Across the country, the medical use of marijuana has become more and more accepted in the community, and Maine is no exception. With the “war on drugs” increasingly seen as a poor use of time and money, and with lesser drugs like marijuana losing much of their undeserved negative stigma, and with medical studies showing the benefits of marijuana, voters across the country have made their voices heard. In many states, including Maine, it’s now legal to use marijuana for medical purposes. Other states, like Colorado, have gone even further, making marijuana fully legal. While a growing majority of Americans are in favor of legalizing pot – 53%, according to a recent survey by the Pew Research Center – progress in state legislatures has been slow.
Maine’s medical marijuana laws started back in 1999, when 61% of Maine’s voters elected to pass a state statute allowing patients, with certain types of illnesses, to use medical marijuana if prescribed by a doctor. The statute, as it was passed, allowed patients to have 1.25 ounces of marijuana, and up to six marijuana plants. The law was amended in 2002, to double the amount that patients could possess, raising the limit from 1.25 ounces, to 2.5 ounces.
While a big step forward for suffering patients, Maine’s marijuana laws were still primitive, with many important details left vague, and with a lot of logistical work ignored. To fill these holes left open by the medical marijuana law, the Maine Medical Use of Marijuana Act was passed in 2009. While the Act is too big of a topic to cover in a single blog post, here’s a bird’s-eye view of the Act, what it does, who it affects, and issues that have come to light since the Act’s passage. Future blog posts will delve into each of these issues in far more detail.
The Act’s most important sections set out who can be a “qualifying patient” and a “primary caregiver,” and their rights and responsibilities. The Act also provides the boring logistical details that Maine’s prior marijuana laws were silent or vague on, such as how to keep track of who’s allowed to receive or use medical marijuana, how they could officially show that they were “qualified patients” or “primary caregivers,” how to deal with such patients or caregivers if they were from out-of-state, penalties for those who violated the Act, and who could make, alter, or delete the rules that were used for interpreting potentially vague parts of the Act.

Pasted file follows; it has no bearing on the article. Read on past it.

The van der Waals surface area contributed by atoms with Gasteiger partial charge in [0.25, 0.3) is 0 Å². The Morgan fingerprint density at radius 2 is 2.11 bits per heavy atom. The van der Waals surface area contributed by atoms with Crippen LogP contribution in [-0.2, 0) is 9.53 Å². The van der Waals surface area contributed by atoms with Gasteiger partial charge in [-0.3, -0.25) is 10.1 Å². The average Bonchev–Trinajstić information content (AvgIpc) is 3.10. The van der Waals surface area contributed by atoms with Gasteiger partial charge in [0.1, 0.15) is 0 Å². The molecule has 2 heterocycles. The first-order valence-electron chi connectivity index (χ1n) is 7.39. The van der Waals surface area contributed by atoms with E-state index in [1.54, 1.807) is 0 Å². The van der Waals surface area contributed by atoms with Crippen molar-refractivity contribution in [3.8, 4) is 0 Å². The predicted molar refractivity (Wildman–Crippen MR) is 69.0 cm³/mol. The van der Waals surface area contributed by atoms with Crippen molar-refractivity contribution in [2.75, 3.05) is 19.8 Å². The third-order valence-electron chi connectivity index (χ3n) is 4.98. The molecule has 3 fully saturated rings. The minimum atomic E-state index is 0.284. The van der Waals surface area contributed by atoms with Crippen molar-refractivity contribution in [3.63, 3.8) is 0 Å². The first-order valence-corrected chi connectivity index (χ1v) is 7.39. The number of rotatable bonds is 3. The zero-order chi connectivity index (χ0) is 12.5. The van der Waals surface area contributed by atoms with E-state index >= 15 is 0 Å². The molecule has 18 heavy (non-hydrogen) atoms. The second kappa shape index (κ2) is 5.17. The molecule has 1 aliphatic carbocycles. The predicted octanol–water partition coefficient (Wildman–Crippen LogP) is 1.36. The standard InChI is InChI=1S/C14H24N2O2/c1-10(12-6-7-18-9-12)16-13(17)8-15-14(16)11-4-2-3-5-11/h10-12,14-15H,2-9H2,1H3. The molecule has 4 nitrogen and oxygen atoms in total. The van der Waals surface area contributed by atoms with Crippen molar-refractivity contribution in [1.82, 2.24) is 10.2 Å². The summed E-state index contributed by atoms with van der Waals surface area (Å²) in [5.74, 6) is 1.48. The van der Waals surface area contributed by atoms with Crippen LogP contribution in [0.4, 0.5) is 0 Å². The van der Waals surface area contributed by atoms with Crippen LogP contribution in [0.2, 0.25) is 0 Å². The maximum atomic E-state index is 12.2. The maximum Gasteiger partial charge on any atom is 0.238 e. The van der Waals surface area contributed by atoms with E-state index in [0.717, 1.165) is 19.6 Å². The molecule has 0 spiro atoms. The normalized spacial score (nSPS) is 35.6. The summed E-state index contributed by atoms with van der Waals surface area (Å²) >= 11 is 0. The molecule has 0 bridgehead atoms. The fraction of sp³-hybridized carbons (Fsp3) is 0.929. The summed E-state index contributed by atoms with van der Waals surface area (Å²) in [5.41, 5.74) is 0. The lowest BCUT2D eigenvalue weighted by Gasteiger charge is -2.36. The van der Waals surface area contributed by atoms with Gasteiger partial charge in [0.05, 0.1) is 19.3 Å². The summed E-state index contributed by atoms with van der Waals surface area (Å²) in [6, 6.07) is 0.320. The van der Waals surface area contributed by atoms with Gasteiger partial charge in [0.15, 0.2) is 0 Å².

Recently, issues have cropped up, regarding how to regulate those who are allowed to cultivate marijuana plants for medicinal purposes. Currently, “primary caregivers” are allowed to grow and supply medical marijuana to a small number of people, while eight “dispensaries” can supply an unlimited number of users. Because of their size, however, these dispensaries are more stringently regulated than caregivers.
Because Maine’s Medical Use of Marijuana Act is at the forefront of medical marijuana laws in the U.S., it is still being developed and changed. Attorney William T. Bly, however, is monitoring these changes to stay up-to-date and better serve the needs of his clients, who rely on his expertise to stay on the right side of the law. If you have questions or need legal advice regarding the Maine Medical Use of Marijuana Act, call his law office at (207) 571-8146.
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